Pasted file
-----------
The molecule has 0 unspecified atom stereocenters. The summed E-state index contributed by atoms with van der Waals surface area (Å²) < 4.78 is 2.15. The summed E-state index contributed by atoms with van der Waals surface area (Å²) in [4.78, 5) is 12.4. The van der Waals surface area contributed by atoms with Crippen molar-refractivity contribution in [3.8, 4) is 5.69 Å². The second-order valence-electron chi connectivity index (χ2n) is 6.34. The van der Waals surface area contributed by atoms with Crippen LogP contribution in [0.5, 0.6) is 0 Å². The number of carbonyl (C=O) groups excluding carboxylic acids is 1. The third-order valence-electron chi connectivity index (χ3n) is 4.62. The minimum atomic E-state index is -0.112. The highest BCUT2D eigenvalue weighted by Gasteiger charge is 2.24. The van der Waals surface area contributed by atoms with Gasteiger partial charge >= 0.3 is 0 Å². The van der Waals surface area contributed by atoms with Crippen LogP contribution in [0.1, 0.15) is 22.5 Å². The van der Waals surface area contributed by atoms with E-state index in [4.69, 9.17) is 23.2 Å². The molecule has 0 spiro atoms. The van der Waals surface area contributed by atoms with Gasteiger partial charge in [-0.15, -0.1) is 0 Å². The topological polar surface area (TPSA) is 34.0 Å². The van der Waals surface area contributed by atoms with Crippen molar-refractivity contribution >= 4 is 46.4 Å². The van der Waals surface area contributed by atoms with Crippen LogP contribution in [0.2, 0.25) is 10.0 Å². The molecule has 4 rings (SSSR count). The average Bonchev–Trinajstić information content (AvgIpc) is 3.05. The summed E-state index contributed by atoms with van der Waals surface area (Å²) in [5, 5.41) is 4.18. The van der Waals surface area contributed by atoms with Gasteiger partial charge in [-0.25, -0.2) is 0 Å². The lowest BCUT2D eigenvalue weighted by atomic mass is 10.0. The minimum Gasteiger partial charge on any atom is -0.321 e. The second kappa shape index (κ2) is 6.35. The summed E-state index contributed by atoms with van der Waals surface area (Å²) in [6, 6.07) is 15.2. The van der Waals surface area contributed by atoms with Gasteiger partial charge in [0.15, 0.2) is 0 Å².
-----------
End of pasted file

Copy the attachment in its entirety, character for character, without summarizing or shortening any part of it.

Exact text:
The molecule has 0 unspecified atom stereocenters. The summed E-state index contributed by atoms with van der Waals surface area (Å²) < 4.78 is 2.15. The summed E-state index contributed by atoms with van der Waals surface area (Å²) in [4.78, 5) is 12.4. The van der Waals surface area contributed by atoms with Crippen molar-refractivity contribution in [3.8, 4) is 5.69 Å². The second-order valence-electron chi connectivity index (χ2n) is 6.34. The van der Waals surface area contributed by atoms with Crippen LogP contribution in [0.5, 0.6) is 0 Å². The number of carbonyl (C=O) groups excluding carboxylic acids is 1. The third-order valence-electron chi connectivity index (χ3n) is 4.62. The minimum atomic E-state index is -0.112. The highest BCUT2D eigenvalue weighted by Gasteiger charge is 2.24. The van der Waals surface area contributed by atoms with Gasteiger partial charge >= 0.3 is 0 Å². The van der Waals surface area contributed by atoms with Crippen LogP contribution in [0.1, 0.15) is 22.5 Å². The van der Waals surface area contributed by atoms with E-state index in [4.69, 9.17) is 23.2 Å². The molecule has 0 spiro atoms. The van der Waals surface area contributed by atoms with Gasteiger partial charge in [-0.15, -0.1) is 0 Å². The topological polar surface area (TPSA) is 34.0 Å². The van der Waals surface area contributed by atoms with Crippen molar-refractivity contribution >= 4 is 46.4 Å². The van der Waals surface area contributed by atoms with Crippen LogP contribution in [0.2, 0.25) is 10.0 Å². The molecule has 4 rings (SSSR count). The average Bonchev–Trinajstić information content (AvgIpc) is 3.05. The summed E-state index contributed by atoms with van der Waals surface area (Å²) in [5, 5.41) is 4.18. The van der Waals surface area contributed by atoms with Gasteiger partial charge in [-0.25, -0.2) is 0 Å². The lowest BCUT2D eigenvalue weighted by atomic mass is 10.0. The minimum Gasteiger partial charge on any atom is -0.321 e. The second kappa shape index (κ2) is 6.35. The summed E-state index contributed by atoms with van der Waals surface area (Å²) in [6, 6.07) is 15.2. The van der Waals surface area contributed by atoms with Gasteiger partial charge in [0.15, 0.2) is 0 Å².